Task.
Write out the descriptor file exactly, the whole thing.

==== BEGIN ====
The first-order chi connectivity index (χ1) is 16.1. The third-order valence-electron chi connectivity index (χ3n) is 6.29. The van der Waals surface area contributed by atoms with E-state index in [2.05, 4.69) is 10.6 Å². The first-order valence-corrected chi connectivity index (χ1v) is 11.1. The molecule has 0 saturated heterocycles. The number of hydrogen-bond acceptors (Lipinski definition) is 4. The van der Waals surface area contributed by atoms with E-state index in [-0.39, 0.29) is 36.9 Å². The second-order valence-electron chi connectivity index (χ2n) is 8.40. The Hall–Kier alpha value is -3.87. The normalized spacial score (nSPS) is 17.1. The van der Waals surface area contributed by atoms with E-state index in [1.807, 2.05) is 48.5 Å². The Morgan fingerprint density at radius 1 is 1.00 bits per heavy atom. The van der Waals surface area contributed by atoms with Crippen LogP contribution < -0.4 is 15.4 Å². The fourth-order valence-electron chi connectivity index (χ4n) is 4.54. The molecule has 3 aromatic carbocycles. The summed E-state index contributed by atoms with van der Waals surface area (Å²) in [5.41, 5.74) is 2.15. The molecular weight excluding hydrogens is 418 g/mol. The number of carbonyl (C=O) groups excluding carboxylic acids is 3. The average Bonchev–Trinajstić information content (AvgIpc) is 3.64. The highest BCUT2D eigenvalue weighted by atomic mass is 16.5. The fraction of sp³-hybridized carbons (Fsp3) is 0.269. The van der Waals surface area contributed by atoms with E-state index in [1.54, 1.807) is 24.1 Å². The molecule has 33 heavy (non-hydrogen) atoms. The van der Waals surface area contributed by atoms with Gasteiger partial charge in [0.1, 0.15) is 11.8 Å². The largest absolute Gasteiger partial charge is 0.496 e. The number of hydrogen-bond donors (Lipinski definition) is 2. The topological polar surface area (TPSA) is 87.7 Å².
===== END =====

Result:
The first-order chi connectivity index (χ1) is 16.1. The third-order valence-electron chi connectivity index (χ3n) is 6.29. The van der Waals surface area contributed by atoms with E-state index in [2.05, 4.69) is 10.6 Å². The first-order valence-corrected chi connectivity index (χ1v) is 11.1. The molecule has 0 saturated heterocycles. The number of hydrogen-bond acceptors (Lipinski definition) is 4. The van der Waals surface area contributed by atoms with E-state index in [-0.39, 0.29) is 36.9 Å². The second-order valence-electron chi connectivity index (χ2n) is 8.40. The Hall–Kier alpha value is -3.87. The normalized spacial score (nSPS) is 17.1. The van der Waals surface area contributed by atoms with E-state index in [1.807, 2.05) is 48.5 Å². The Morgan fingerprint density at radius 1 is 1.00 bits per heavy atom. The van der Waals surface area contributed by atoms with Crippen LogP contribution < -0.4 is 15.4 Å². The fourth-order valence-electron chi connectivity index (χ4n) is 4.54. The molecule has 3 aromatic carbocycles. The summed E-state index contributed by atoms with van der Waals surface area (Å²) in [5.41, 5.74) is 2.15. The molecular weight excluding hydrogens is 418 g/mol. The number of carbonyl (C=O) groups excluding carboxylic acids is 3. The average Bonchev–Trinajstić information content (AvgIpc) is 3.64. The highest BCUT2D eigenvalue weighted by atomic mass is 16.5. The fraction of sp³-hybridized carbons (Fsp3) is 0.269. The van der Waals surface area contributed by atoms with E-state index in [1.54, 1.807) is 24.1 Å². The molecule has 33 heavy (non-hydrogen) atoms. The van der Waals surface area contributed by atoms with Gasteiger partial charge in [0.1, 0.15) is 11.8 Å². The largest absolute Gasteiger partial charge is 0.496 e. The number of hydrogen-bond donors (Lipinski definition) is 2. The topological polar surface area (TPSA) is 87.7 Å².